How to Compost Indoors

May 31, 2011 View all articles in Home


Our article 9 Steps to Backyard Composting tells you how to turn your kitchen and yard waste into nutrient-rich fertilizer that improves soil texture and keeps weeds from growing; increases air and water absorption in the soil; and can be used as mulch in the lawn or garden, or as potting soil for houseplants. In addition to helping you grow a better garden, composting also saves landfill space. But what about apartment dwellers or those without adequate yard space? And what about those who want to compost even when it's too cold to do so outdoors? There are actually a couple different indoor composting methods available for those who are short on space, as well as for those who want to compost year-round.


One way is to purchase an electric Naturemill composter that mixes, heats, and aerates on its own so that all you have to do is add waste items and remove compost fertilizer two weeks later. This mechanized composting bin uses about the same energy over the course of a month as a typical nightlight (5 kwh, or $0.50) and can reduce household trash amounts enough to qualify for a discounted collection rate.


The second method is known as vermiculture, or vermicomposting. The key to this type of indoor composting is, well, worms and their manure (known as castings). Worms eat the bacteria and fungi that grows along with the food waste, and turn it into compost. This type of composting is helpful for improving root structure, plant growth, and the blooming of new flowers. It's also the favored method of classroom teachers who want to instruct students about decomposition. But because it's slightly more complicated than the method described above, we're including some detailed instructions give you a clearer picture of the process.

Worm Composting Container

  • Purchase a plastic storage container that measures approximately 24 inches by 16 inches by 10 inches (use the amount of food waste your family produces per week as a size guide) so that it fits conveniently below your sink or in a cupboard.
  • Build a simple wooden box of the same measurements yourself.
  • Whether plastic or wood, you'll need to drill holes in the lid, the tops of the sides, and the bottom for air circulation and drainage. Elevating the container by placing it on bricks will also help the air circulation. And finally, you'll need to place a tray beneath the compost container to collect any excess liquid.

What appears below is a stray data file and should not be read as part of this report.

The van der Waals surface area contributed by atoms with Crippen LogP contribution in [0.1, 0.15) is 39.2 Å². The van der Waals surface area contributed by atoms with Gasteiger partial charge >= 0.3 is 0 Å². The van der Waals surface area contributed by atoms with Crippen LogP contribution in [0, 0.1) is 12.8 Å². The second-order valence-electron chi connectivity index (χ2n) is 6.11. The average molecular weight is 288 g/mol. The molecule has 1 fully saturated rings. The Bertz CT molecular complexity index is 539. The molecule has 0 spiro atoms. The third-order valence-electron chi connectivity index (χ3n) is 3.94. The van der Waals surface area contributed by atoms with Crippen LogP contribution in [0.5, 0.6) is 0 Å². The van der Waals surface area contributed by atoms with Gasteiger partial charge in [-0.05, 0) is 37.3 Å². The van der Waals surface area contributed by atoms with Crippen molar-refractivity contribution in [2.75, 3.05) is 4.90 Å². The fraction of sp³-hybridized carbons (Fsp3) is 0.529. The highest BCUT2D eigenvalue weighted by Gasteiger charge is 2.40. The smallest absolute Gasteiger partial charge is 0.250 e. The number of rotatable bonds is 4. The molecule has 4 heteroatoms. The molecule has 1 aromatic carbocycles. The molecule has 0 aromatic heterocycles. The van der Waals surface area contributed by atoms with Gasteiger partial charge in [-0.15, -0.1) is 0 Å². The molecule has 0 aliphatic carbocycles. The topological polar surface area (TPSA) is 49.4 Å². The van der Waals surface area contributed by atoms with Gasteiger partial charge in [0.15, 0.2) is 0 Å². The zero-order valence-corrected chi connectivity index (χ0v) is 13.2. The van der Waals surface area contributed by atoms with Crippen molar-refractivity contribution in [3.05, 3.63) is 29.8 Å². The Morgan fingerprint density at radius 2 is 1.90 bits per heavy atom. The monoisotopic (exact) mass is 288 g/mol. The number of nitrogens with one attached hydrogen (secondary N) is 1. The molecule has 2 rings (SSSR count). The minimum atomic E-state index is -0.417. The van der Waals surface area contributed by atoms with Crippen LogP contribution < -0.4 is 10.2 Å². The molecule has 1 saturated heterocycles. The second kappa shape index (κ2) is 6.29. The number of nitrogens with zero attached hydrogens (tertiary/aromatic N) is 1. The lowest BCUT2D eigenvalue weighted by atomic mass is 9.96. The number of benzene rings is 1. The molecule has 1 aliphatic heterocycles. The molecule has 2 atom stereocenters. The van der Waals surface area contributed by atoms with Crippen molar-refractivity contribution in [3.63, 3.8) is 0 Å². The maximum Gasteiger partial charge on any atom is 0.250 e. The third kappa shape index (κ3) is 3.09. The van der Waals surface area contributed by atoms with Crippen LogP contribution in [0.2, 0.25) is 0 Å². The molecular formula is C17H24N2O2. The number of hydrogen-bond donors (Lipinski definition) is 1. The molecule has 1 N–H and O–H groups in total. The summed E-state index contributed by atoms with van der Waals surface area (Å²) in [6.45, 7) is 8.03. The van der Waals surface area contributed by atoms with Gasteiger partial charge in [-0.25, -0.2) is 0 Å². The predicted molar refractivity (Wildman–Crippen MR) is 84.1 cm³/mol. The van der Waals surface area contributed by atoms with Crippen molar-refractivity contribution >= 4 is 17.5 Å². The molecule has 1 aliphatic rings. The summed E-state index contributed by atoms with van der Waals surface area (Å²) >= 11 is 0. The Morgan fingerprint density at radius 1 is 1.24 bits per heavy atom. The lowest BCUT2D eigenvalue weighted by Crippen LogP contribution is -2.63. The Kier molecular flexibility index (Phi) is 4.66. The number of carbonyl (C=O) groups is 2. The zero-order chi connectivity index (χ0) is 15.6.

Worm Composting Bedding

  • Shredded newspaper (made with nontoxic, vegetable-based ink), sawdust, shredded cardboard, shredded leaves, dried grass clippings, loam, dryer lint, broken-down egg cartons, and black topsoil all make excellent bedding material.
  • You may want to line the container with nylon net in order to keep the smaller worms inside.
  • Fill the container with about a foot of damp bedding; maintaining the right moisture level is key, but it isn't as difficult once you begin feeding the worms regularly.
  • Varying the bedding material will provide the worms with more nutrients and they will produce richer compost as a result.
  • Keep a bucket of soil at hand so you can easily add a scoopful or two to the compost each time you feed the worms, as this will aid their digestion.

The Worms

  • Red worms (also known as red wigglers, brandling, or manure worms) thrive on organic material and can eat up to their own body weight in food scraps every day.
  • Red worms are often sold as fishing bait, but your local garden center or community garden should be able to help you locate some.
  • Plan on using a half-pound of red worms for each cubic foot of the container (depending on their size, a half-pound equals about 500 worms).
  • Make sure you protect the worms from hot sun, heavy rain, and extreme cold. They're happiest at room temperature and can be kept in a basement, shed, garage, kitchen, or closet.

Feeding the Worms

  • You can purchase a metal, ceramic, or stainless steal compost pail to collect kitchen food scraps, or you can repurpose ice cream tubs or similar food containers that would just be thrown away otherwise.
  • Consult our “9 Steps to Backyard Composting” article for a list of safe and unsafe composting materials.
  • As a rule, red worms like tea bags, coffee grounds and filters, vegetable and fruit scraps, bread, rice, and pasta.
  • Meat scraps, bones, dairy products, garlic, and potato peelings will attract insects and cause odors, and should not be collected.
  • When your collection pail is full, chop the food waste up a bit and feed it to the worms by pulling the bedding material aside, burying the food waste underneath, and covering it with more bedding material.
  • Adding some wood ash or crushed eggshell each time you feed the worms will keep the bedding from becoming too acidic. Alternatively, if your compost mixture becomes too alkaline, simply add coffee grounds to increase its acidity.

Harvesting the Compost

  • Your worms will have turned the bedding and food waste into rich, black soil in about 4 to 6 months.
  • When you're ready to harvest your compost, use the “migration” method:
    • Move the compost material to one side of the container
    • Put fresh bedding on the other side
    • Add food to the side with fresh bedding
    • In a few weeks, all the worms will move to that side, enabling you to remove the mature compost.


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